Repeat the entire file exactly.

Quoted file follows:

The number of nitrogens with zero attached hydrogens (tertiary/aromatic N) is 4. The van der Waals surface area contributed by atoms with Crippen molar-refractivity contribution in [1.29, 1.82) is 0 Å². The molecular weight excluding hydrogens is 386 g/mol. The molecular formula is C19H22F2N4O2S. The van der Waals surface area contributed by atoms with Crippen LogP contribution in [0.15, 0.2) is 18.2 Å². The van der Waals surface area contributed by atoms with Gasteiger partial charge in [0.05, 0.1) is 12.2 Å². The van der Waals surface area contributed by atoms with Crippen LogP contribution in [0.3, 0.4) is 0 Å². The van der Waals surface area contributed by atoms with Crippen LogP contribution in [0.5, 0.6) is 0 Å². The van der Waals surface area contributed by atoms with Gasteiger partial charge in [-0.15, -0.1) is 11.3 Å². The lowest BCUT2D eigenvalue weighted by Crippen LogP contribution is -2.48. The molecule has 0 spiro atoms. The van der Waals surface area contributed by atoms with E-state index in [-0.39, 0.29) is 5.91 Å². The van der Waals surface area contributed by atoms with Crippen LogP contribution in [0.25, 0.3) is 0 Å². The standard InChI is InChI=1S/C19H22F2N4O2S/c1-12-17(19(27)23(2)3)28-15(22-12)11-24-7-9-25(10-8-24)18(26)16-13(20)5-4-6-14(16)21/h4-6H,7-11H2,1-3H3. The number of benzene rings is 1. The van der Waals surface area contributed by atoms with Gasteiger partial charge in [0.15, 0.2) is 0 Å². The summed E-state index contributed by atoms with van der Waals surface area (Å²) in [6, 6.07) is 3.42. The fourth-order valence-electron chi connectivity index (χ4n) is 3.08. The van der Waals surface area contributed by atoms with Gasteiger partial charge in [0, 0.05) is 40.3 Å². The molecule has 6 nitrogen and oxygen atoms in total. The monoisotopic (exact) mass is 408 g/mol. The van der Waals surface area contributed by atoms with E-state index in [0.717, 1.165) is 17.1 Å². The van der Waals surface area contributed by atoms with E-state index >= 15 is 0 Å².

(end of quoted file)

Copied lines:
The number of nitrogens with zero attached hydrogens (tertiary/aromatic N) is 4. The van der Waals surface area contributed by atoms with Crippen molar-refractivity contribution in [1.29, 1.82) is 0 Å². The molecular weight excluding hydrogens is 386 g/mol. The molecular formula is C19H22F2N4O2S. The van der Waals surface area contributed by atoms with Crippen LogP contribution in [0.15, 0.2) is 18.2 Å². The van der Waals surface area contributed by atoms with Gasteiger partial charge in [0.05, 0.1) is 12.2 Å². The van der Waals surface area contributed by atoms with Crippen LogP contribution in [0.3, 0.4) is 0 Å². The van der Waals surface area contributed by atoms with Crippen LogP contribution in [0.5, 0.6) is 0 Å². The van der Waals surface area contributed by atoms with Gasteiger partial charge in [-0.15, -0.1) is 11.3 Å². The lowest BCUT2D eigenvalue weighted by Crippen LogP contribution is -2.48. The molecule has 0 spiro atoms. The van der Waals surface area contributed by atoms with E-state index in [-0.39, 0.29) is 5.91 Å². The van der Waals surface area contributed by atoms with Crippen LogP contribution in [0.25, 0.3) is 0 Å². The standard InChI is InChI=1S/C19H22F2N4O2S/c1-12-17(19(27)23(2)3)28-15(22-12)11-24-7-9-25(10-8-24)18(26)16-13(20)5-4-6-14(16)21/h4-6H,7-11H2,1-3H3. The number of benzene rings is 1. The van der Waals surface area contributed by atoms with Gasteiger partial charge in [0.15, 0.2) is 0 Å². The summed E-state index contributed by atoms with van der Waals surface area (Å²) in [6, 6.07) is 3.42. The fourth-order valence-electron chi connectivity index (χ4n) is 3.08. The van der Waals surface area contributed by atoms with Gasteiger partial charge in [0, 0.05) is 40.3 Å². The molecule has 6 nitrogen and oxygen atoms in total. The monoisotopic (exact) mass is 408 g/mol. The van der Waals surface area contributed by atoms with E-state index in [0.717, 1.165) is 17.1 Å². The van der Waals surface area contributed by atoms with E-state index >= 15 is 0 Å².